Combine and stir to coat apples. Pour into pie shell and top with pie crust. Sprinkle with sugar if desired. Bake at 375° for 45-50 minutes. Let cool and top with whipped cream if desired. Enjoy!
(You may want to cover the edges with foil for the first 25 minutes to prevent over browning. I've never had to do that with my stoneware pie dish.)

Kate is the author of The Guy Next Door and can be found at or on FB at KatePalmerAuthor.

Wednesday, November 7, 2012

Twisted Birthday Card

Happy Birthday!
Hello, Kristie here from Kristie Kreates
and today is my birthday!
I thought it would be appropriate to share 
a birthday card and how I made it.
Now to see my finished birthday card,
you'll have to visit my blog,
but I'm going to tell you here how to make it.
The one I made for the tutorial isn't a birthday sentiment, but that's okay.
 You'll need to start with a piece of card stock
that measures 11" x 4 1/4" 
This is a standard 8 1/2"x11" piece of card stock
 cut in half the long way.
Next you will score from one corner to the opposite corner.
To do this you can use your cutter and line it up like I did above, or you can use ruler or a scoring board.
Use a stylus or bone folder to score.
If you don't have either of these you can use a blunt tip of any kind, try the end of a dinner knife or the outside of a pair of scissors.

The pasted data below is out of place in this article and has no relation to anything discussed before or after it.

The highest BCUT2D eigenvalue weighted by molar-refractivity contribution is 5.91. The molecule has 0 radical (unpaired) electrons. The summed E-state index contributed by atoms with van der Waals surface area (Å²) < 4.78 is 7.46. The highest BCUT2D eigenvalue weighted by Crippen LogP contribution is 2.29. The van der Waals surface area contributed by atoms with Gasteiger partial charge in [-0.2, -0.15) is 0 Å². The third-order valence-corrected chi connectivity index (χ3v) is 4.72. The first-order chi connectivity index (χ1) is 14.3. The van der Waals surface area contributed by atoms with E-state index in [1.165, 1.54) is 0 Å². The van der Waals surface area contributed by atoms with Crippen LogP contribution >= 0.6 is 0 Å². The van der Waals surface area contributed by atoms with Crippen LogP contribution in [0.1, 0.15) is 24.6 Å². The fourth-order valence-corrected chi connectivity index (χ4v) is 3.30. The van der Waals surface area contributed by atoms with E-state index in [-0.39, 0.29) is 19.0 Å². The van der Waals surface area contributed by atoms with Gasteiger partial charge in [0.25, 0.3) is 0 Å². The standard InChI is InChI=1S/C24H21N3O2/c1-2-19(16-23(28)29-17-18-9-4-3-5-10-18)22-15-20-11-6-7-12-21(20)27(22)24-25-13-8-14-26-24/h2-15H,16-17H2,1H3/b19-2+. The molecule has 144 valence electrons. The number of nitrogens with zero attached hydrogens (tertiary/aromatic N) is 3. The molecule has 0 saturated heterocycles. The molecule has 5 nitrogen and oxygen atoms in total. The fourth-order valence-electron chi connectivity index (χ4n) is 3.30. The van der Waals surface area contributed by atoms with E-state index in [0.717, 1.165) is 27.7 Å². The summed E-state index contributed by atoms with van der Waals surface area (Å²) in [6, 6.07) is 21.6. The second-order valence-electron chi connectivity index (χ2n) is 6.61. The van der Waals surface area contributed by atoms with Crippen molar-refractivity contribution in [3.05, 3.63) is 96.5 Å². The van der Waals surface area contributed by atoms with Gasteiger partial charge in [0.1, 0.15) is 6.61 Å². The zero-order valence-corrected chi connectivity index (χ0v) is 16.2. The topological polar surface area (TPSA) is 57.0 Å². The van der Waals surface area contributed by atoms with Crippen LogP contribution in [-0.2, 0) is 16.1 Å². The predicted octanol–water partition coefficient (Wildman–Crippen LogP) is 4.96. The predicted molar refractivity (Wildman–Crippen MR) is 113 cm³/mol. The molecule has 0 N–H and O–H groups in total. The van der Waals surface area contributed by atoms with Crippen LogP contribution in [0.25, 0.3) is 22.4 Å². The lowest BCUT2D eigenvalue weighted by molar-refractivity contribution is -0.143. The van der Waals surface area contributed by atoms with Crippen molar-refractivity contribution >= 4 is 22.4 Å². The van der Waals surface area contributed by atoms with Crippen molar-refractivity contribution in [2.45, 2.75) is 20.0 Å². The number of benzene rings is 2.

Be careful not to use a sharp point,
you don't want to cut the paper, just score it.

Now fold it on the scoreline and make a nice sharp fold.
 Next you will score it in the middle and fold on that scoreline.

You now have your basic card and are ready to embellish it with some of your favorite papers.
To be sure of a perfect fit, I tuck the paper into the pocket of the card, then turn it over and trace the edges of the card base
like I'm doing below.
Once you have it traced, cut the paper on the lines.
If you want the entire area covered you are good to go,
but I like to have a bit of the white card base showing, so I trim each side down a little bit.
Now adhere it with whatever your favorite adhesive is,
a glue stick worked just fine for me.
Now do the same thing with the paper for the front of the pocket
and the inside of the card.
On the inside, I lay the cut piece on the base and mark on either side of the fold, then cut on these lines before gluing down.
You can leave it in there and just score it, but I find that the card will fold much nicer if there are fewer layers of paper.
This is what the inside of the card will look like once everything is glued down.
For the outside of my card, I stamped 
"Thank You" (#17407) from QKR Stampede,
I trimmed it down to the banner shape,
 adhered it to red card stock, trimmed it again,
I adhered it to the polka dotted side with glue stick and
to the red side with foam tape. 
Using foam tape helps it to lay flat.
The pocket inside is perfect for a gift card,
 money or maybe some pictures.
Now if you don't want to fool around with cutting all those pieces,
you can simply use double sided card stock, like I did with this one.
It's quick and easy and really takes very little time this way.
It all depends on the papers you want to use and how much time you want to spend and how fussy you want to be.
I hope you have enjoyed this tutorial.
Leave a comment and let me know what you think,
or if you have any questions.
And be sure to pop over and see my birthday card on my blog
Until next month, Craft On!